A Central Processing Unit (CPU)
A Graphics Processing Unit (GPU), also known as a video card
Random Access Memory (RAM), also known as volatile memory
Storage: Solid State Drive (SSD) or Hard Disk Drive (HDD)
In terms of computer construction, each of these main components are attached to the motherboard and then put into a protective case—resembling the clean, polished look most of us are accustomed to seeing. Sure, most computers have their own distinct design – and different brands of hardware installed – but the components listed above are standard across all computers.
Important: A quick note before we dive into the details—I’m listing and talking about the different components of a computer. This is by no means intended to be an invitation to disassemble your computer, nor is it a set of instructions to do so. Without the proper knowledge, you can severely damage your computer, and importantly, doing so is unsafe.
MSI MEG Z490 Godlike motherboard
In case the name wasn’t a clue-and-a-half: This is no modest motherboard. MSI’s MEG Z490 Godlike is the company’s Intel Z490 flagship, competing directly with the likes of Asrock’s Z490 Taichi and Asus’ Z490 ROG Maximus XII Extreme in terms of both price and features. (The Z490 chipset is the top-end chipset for Intel’s latest desktop CPUs, allowing for extensive CPU and memory tweaking.) With an MSRP of $749.99, this deluxe motherboard certainly isn’t for the casual user or PC builder. But if money is no hurdle, and the aim is pushing a 10th Generation “Comet Lake” Core i9 or Core i7 to the limit, then this builder package is certainly worth considering. Fancy features such as an onboard OLED info/bling panel and an included M.2 SSD expansion card pump up the price, but this board rivals Asus’ offering for Z490 supremacy.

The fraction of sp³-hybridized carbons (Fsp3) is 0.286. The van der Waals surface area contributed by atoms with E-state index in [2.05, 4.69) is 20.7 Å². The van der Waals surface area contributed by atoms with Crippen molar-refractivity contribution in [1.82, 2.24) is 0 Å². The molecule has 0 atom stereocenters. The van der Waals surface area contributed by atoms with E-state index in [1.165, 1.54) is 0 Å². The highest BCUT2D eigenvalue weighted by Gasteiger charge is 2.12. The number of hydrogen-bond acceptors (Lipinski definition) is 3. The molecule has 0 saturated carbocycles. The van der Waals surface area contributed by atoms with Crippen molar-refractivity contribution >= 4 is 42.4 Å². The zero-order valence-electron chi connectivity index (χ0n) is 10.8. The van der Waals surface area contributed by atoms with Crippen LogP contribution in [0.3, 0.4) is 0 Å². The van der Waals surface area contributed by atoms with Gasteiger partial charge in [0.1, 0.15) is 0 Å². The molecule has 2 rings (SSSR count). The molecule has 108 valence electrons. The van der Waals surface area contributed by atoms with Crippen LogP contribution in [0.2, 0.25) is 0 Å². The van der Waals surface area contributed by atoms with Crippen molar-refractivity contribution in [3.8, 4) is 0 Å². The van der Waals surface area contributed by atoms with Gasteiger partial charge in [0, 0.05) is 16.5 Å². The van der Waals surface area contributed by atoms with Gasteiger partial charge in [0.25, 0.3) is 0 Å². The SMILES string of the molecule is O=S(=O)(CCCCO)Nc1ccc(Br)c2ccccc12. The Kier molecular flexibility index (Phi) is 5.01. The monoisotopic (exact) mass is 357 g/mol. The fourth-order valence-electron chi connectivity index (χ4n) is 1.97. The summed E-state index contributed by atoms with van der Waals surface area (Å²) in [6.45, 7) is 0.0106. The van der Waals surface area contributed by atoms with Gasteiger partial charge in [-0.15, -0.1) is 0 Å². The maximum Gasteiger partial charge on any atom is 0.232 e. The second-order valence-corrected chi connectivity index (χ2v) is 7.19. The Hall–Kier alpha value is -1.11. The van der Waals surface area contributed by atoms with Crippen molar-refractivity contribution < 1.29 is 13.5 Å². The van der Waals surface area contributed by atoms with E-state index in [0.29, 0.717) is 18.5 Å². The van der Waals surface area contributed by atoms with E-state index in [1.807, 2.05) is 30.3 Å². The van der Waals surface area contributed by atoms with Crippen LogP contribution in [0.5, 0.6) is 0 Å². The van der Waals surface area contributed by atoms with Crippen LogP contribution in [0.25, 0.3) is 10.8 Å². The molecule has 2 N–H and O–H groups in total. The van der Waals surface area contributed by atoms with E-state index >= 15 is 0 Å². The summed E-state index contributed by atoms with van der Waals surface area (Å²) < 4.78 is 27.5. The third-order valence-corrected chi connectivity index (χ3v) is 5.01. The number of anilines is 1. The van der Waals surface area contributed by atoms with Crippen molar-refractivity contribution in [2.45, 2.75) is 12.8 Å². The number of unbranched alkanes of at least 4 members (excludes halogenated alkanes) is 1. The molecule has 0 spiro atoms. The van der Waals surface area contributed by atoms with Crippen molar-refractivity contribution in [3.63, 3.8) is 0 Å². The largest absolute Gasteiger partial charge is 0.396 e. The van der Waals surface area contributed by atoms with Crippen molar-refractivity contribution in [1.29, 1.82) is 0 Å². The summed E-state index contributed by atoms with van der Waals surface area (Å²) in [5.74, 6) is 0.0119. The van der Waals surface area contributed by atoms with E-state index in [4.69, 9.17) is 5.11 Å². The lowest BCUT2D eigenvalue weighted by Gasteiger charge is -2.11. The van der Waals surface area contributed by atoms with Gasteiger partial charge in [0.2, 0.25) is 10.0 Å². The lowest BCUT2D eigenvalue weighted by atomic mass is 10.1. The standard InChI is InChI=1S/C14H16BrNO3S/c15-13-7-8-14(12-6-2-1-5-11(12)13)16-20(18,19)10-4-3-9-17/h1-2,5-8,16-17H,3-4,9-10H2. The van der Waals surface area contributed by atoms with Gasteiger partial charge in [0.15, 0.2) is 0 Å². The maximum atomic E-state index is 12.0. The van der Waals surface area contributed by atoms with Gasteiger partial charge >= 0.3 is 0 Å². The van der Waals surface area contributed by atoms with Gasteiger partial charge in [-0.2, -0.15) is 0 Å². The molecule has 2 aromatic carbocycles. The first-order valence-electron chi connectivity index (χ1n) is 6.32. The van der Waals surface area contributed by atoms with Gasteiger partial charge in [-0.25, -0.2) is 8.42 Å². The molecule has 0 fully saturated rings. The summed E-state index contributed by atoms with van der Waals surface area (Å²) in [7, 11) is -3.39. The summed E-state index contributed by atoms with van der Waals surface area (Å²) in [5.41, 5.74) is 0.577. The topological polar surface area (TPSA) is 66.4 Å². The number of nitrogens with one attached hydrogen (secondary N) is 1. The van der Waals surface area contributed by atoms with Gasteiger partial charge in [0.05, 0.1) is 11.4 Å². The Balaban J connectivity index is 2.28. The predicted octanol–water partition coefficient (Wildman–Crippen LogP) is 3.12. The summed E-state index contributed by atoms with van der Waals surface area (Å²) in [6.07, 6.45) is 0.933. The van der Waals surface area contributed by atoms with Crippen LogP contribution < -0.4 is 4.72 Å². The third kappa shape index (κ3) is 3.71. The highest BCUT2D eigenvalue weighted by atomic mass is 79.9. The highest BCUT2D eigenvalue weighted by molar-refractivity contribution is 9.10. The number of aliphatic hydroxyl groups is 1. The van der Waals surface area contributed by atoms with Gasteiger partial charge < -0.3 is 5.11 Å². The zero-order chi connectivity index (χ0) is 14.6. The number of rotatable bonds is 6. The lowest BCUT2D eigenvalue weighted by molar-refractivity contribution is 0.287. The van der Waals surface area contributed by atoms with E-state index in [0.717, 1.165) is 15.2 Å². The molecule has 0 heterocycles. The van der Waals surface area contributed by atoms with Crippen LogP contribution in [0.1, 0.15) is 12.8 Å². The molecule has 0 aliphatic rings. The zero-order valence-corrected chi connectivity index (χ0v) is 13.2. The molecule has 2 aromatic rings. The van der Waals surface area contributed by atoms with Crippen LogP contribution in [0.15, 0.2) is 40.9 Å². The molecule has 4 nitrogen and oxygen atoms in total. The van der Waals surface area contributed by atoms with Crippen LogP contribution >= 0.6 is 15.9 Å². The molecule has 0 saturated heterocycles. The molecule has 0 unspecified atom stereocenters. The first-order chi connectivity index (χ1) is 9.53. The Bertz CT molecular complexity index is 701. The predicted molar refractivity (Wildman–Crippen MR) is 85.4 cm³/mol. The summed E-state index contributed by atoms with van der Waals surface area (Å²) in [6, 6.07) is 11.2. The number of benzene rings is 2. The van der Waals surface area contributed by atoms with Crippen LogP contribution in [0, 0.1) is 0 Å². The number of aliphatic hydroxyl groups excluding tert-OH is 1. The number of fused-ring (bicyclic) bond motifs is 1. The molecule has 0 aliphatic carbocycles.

The Design: Is This the PCB of the Gods?
Straight out of the box, the Extended-ATX-size (E-ATX) MEG Z490 Godlike is almost entirely black, with just a few thin white lines and labels to add detail. You’ll see some gray thrown in the mix on various metal parts, but these are all fairly dark and don’t stand out much from an otherwise black PCB. After the board is supplied with power, it’s still not what I’d call colorful, but lights on the rear I/O shroud and the motherboard chipset do add some life to the board. The lights on the rear I/O shroud illuminate a dragon image that looks nifty, but it probably won’t be visible depending on where you place your PC.
Central Processing Unit (CPU)
What it is: The CPU is often called the “brain” of a computer, thanks to its direct plug connection to the motherboard, and communication with all of the computer’s other components. What it does: Whenever you write a line of code (in Python, Java, C++, or any other programming language), it’s broken down into assembly language—which is a language that the processor can understand. It fetches, decodes, and executes these instructions. And that’s where the CPU comes in—all the processes a computer handles are taken care of by the CPU.
Graphics Processing Unit (GPU)
Nvidia GeForce RTX 3080
RTX 3080 is rare as pigeon eyelashes, but there is no doubt Nvidia’s new RTX 3080 is the best graphics card today. It represents a huge generational performance boost over the previous RTX 20-series. That’s impressive when put up against either the RTX 2080 or 2080 Super, but when you consider that this nominally $699 card can not just match but massively outperform the $1,200 RTX 2080 Ti, it really hits home.